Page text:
The Wlonk consists of only ten buttons or pads, each about half an inch wide and two inches long to accommodate varying finger length. Every pad is always in contact with its assigned finger. There is no searching for the correct key to press as in current QWERTY devices, nor do the hands have to hover in the air. Finger motion is minimal.
Given the current level of concern about Carpal Tunnel Syndrome and other repetitive motion injuries, comfort is a serious issue. The Wlonk addresses this issue directly. Various configurations are possible, in one of which the pads are in or on the arms of a chair, so the user can "type" in complete comfort with fingers, hands, arms, and back supported at all times.
The pads can also be positioned on the sides and bottom of a laptop computer, eliminating the keyboard area entirely. This saves weight, and means that such computers need be no larger than their screens: no more flip-tops with cables that are exposed or have to pass through complex and fragile hinges.
The user "keys" by chording, pressing several pads at a time just as with many musical instruments. Physically, this can be done very rapidly -- just listen to any fast music. The mental effort it takes to play music fast and well is something Wlonk users are spared, an issue we discuss in more detail later on.
With a single press, the Wlonk can generate any of 1,023 possible chords. Three of these are reserved for system use. Thus, the user has several times more individual choices than with a QWERTY device, where there are at most a few hundred even with shift, option, command, and control keys.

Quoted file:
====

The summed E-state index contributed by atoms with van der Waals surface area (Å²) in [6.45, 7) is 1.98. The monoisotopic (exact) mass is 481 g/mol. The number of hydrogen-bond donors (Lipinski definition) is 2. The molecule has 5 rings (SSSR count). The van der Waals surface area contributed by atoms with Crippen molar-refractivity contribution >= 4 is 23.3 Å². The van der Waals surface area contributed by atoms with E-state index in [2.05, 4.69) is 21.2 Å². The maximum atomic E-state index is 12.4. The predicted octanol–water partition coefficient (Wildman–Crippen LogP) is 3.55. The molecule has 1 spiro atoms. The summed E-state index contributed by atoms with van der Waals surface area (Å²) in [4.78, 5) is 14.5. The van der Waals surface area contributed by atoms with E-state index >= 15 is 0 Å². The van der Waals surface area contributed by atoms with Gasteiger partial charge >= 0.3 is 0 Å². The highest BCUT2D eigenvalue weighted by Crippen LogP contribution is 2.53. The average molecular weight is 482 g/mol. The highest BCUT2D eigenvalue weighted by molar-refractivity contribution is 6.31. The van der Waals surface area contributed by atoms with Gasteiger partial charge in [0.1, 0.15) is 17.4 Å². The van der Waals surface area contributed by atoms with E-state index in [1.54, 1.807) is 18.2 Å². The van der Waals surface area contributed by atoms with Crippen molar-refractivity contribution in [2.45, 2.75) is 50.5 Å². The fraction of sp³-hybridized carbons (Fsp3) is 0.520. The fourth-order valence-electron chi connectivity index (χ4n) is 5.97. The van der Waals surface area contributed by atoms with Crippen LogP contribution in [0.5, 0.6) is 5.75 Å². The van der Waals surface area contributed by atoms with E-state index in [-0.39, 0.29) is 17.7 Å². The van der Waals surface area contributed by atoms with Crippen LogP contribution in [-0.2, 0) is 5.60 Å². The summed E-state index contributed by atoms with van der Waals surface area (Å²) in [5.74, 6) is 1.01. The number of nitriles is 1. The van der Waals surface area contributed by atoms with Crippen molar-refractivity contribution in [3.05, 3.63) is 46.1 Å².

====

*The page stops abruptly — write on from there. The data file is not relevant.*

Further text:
A single chord is not limited to generating a single character as with QWERTY, but can spawn an arbitrarily long string of characters. The user can easily specify the result of pressing any of the 1020 available chords; the system comes with about a hundred predefined chords for the standard keys so users can get started, but that still leaves 900 undefined chords, any of which they can use for whatever they want -- a name, the current date, some consistently misspelled word, the entire heading of a business letter, and whatever sequences of control characters they use frequently.
Given this capability and the fact that "typing" with the Wlonk involves little or no physical motion, one can expect very high input speeds from ordinary users; far higher than even skilled typists achieve with QWERTY. In short, ten times the functionality with one tenth the keys.
Despite all these points, we would not be trying to interest people in this device were it not also far, far easier to learn. We have developed a system based on techniques used by memory experts, techniques that enable people to learn the device smoothly and efficiently. An hour and forty-seven minutes after walking through the door and seeing it for the first time, the first person who ever trained on the Wlonk was accurately keying "the quick brown fox jumps over the lazy dog" with her eyes closed, and telling us how much fun she was having doing it.
The mental effort is comparable to that needed to learn to play a popular board game. Trivial Pursuit probably has more players than the guitar, and the Wlonk keyboard is easy to learn for much the same reason: playing a board game requires only the establishment of patterns in the brain, while the guitar demands both extensive patterns in both nerve and muscle cells, and their careful coordination.
The system can be expanded to make two chords the unit of input rather than one.This gives the user more than a million possibilities, far more than area available in a Unicode typeface; vastly more, in fact, than are required to encompass all Chinese and Japanese ideographs. It allows several billion potential customers to learn, quickly and easily, to use computers.
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